Is it a bike or is it motor vehicle? How the debate over e-bikes could end up costing consumers
Nov 2, 2023, 10:16 PM | Updated: 10:38 pm
SOUTH JORDAN — Electric bicycles are huge right now, as sales in the U.S. topped $1.3 billion in 2022, according to the National Bicycle Dealers Association.
E-bikes have also become huge targets for thieves.
When two e-bikes were stolen from a South Jordan man’s garage, he figured his homeowner’s insurance would have him covered, as it would with any other bike.
But he found himself caught in the middle of a debate between state regulators and the insurance industry over whether e-bikes are considered a motorized vehicle.
“I thought I purchased a bike”
“They were parked literally right here,” John Winterholler told KSL as he showed us his garage.
His ordeal began last summer when someone snuck into his garage.
“Oh, it was a pit in my stomach,” he said of the discovery of the theft.
He filed a claim with his homeowner’s insurance, which covers bike theft. But to his shock, his insurer denied the claim. The denial letter said his policy does not cover “motor vehicles.”
“You got to be kidding,” Winterholler said. “I was disappointed, saying, ‘Well, certainly they don’t understand it. There must be something I didn’t explain.’”
There was no mistake, insisted his insurance company. Their denial means he is out more than $5,000 for the pair of e-bikes.
“I thought I purchased a bike,” said Winterholler.
He decided it was time to Get Gephardt.
Is an e-bike a bike?
“An electric bicycle is not a motor vehicle,” emphasized Utah Division of Motor Vehicles spokesperson, Jason Gardner. “There are a couple more technicalities.”
Admittedly, the legalese in the state laws defining motor vehicles can get, well, wonky. Think of all the things with motors besides cars and trucks: snowmobiles, boats, motorcycles, ATVs, golf carts, and even motorized wheelchairs. Then, think of e-bikes.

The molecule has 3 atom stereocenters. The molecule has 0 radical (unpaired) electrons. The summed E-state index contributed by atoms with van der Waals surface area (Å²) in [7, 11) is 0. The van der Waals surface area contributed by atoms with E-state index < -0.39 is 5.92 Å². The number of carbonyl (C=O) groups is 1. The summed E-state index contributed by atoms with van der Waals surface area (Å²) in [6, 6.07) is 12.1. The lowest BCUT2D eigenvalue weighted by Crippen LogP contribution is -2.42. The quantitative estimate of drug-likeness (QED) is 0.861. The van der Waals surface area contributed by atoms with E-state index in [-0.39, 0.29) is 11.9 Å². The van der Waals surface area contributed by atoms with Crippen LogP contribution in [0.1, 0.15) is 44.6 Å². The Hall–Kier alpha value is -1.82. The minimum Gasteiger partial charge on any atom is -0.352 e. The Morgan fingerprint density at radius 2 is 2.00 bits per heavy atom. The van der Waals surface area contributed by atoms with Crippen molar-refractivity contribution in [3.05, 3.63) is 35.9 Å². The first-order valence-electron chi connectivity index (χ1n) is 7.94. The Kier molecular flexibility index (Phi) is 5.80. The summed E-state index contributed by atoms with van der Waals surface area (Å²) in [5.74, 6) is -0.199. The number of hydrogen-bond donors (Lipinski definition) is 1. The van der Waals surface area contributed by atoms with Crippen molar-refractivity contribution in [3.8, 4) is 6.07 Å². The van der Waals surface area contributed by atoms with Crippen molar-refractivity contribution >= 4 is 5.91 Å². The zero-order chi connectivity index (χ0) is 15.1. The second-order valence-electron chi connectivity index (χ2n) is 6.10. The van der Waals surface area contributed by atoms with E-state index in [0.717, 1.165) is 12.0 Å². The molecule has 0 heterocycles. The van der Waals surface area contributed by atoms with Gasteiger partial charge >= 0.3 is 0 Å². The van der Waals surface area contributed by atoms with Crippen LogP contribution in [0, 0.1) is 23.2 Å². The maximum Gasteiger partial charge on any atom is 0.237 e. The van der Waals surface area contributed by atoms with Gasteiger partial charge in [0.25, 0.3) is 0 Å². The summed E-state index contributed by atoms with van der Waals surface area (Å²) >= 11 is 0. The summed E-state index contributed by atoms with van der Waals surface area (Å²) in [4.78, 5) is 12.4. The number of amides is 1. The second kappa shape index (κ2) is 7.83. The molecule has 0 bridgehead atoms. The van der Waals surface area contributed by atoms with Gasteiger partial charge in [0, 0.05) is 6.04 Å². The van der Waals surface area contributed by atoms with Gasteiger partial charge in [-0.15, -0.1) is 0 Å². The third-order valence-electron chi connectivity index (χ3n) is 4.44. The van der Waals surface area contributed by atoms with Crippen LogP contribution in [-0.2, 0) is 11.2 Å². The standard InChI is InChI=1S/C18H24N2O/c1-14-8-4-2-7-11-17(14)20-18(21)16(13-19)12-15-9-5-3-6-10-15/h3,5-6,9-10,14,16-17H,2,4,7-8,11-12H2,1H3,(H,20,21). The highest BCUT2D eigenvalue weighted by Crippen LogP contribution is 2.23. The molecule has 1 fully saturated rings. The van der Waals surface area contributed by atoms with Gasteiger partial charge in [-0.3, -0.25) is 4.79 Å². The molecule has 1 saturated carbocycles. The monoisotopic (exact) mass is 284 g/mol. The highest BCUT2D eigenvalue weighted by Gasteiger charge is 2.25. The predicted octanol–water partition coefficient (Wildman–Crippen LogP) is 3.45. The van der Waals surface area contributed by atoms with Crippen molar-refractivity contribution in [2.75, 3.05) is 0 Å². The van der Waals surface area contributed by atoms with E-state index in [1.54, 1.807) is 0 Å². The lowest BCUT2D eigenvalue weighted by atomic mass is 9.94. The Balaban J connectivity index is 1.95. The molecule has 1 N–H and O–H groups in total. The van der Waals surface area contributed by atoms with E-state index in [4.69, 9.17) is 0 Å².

It has a motor. So why isn’t it considered a motor vehicle by the DMV?
“It’s just a definitional thing under the statute,” Gardner said.
So, can the DMV step in and help Winterholler? No.
“We have no purview or jurisdiction over insurance claims,” Gardner said.
You know who does? The Utah Insurance Department does. But what they told KSL won’t help Winterholler either.
“There is no specific classification for an e-bike in the Insurance Code or rules,” wrote spokesperson Steve Gooch in an email to KSL. “As to whether an e-bike is a bike or motor vehicle for insurance purposes, there unfortunately isn’t a satisfying answer at the moment.”
Or is an e-bike a motor vehicle?
Bear River Mutual Insurance, Winterholler’s insurer, said classifying e-bikes as motor vehicles is an industry-standard.
“From an insurance contract perspective, yes, it is a motor vehicle,” said vice-president Dave Andrist.
“All insurance contracts, or nearly all insurance contracts, a motor vehicle would be any self-propelled vehicle,” Andrist said. “And that would include anything with a throttle.”
He admits a disparity in the definition of an e-bike exists, but he says the industry has not seen it become much of an issue, yet.
“I’ll be honest, e-bike is an emerging issue, right?” Andrist said. “Because we went from having almost none of them in 2018, five or six years ago, to having, I’d say thousands, maybe tens of thousands.”
He says the insurance industry is “always looking at these emerging issues and looking how to incorporate them into their contracts so that people are covered.”
Insuring an e-bike
If you want to make sure your e-bike is covered by insurance, you need to talk to your agent.
Some e-bikes that only work when pedaled might already be covered in your existing homeowner’s policy. Others that require the push of a button to make them go are probably not covered unless the rider pays for the specific e-bike coverage.
As for Winterholler, there is a little silver lining: He says after hearing his story, the manufacturer cut him a pretty good deal on new e-bikes.
“We like them so much,” he said of e-bikes. “We wanted to replace them.”